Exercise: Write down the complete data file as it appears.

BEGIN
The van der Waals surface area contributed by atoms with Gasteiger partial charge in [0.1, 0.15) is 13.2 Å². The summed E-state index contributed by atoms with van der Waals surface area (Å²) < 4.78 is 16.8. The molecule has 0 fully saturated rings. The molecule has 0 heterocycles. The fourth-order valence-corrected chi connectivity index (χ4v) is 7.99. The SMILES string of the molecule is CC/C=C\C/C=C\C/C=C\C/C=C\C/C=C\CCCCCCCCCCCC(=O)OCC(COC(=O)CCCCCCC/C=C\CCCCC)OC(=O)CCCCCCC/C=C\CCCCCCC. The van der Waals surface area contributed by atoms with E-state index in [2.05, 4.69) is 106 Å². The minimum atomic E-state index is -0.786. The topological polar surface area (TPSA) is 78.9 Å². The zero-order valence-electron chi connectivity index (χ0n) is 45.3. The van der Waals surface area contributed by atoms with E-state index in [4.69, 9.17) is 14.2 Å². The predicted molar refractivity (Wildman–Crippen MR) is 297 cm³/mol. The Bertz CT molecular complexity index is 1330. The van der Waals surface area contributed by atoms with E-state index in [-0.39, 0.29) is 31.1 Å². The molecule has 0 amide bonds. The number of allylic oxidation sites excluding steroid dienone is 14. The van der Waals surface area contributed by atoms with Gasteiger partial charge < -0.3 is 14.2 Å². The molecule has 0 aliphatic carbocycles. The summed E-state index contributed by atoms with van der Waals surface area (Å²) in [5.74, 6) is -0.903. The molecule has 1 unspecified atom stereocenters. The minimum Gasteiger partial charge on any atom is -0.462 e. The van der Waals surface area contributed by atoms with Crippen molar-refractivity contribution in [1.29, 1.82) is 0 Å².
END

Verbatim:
The van der Waals surface area contributed by atoms with Gasteiger partial charge in [0.1, 0.15) is 13.2 Å². The summed E-state index contributed by atoms with van der Waals surface area (Å²) < 4.78 is 16.8. The molecule has 0 fully saturated rings. The molecule has 0 heterocycles. The fourth-order valence-corrected chi connectivity index (χ4v) is 7.99. The SMILES string of the molecule is CC/C=C\C/C=C\C/C=C\C/C=C\C/C=C\CCCCCCCCCCCC(=O)OCC(COC(=O)CCCCCCC/C=C\CCCCC)OC(=O)CCCCCCC/C=C\CCCCCCC. The van der Waals surface area contributed by atoms with E-state index in [2.05, 4.69) is 106 Å². The minimum atomic E-state index is -0.786. The topological polar surface area (TPSA) is 78.9 Å². The zero-order valence-electron chi connectivity index (χ0n) is 45.3. The van der Waals surface area contributed by atoms with E-state index in [4.69, 9.17) is 14.2 Å². The predicted molar refractivity (Wildman–Crippen MR) is 297 cm³/mol. The Bertz CT molecular complexity index is 1330. The van der Waals surface area contributed by atoms with E-state index in [-0.39, 0.29) is 31.1 Å². The molecule has 0 amide bonds. The number of allylic oxidation sites excluding steroid dienone is 14. The van der Waals surface area contributed by atoms with Gasteiger partial charge < -0.3 is 14.2 Å². The molecule has 0 aliphatic carbocycles. The summed E-state index contributed by atoms with van der Waals surface area (Å²) in [5.74, 6) is -0.903. The molecule has 1 unspecified atom stereocenters. The minimum Gasteiger partial charge on any atom is -0.462 e. The van der Waals surface area contributed by atoms with Crippen molar-refractivity contribution in [1.29, 1.82) is 0 Å².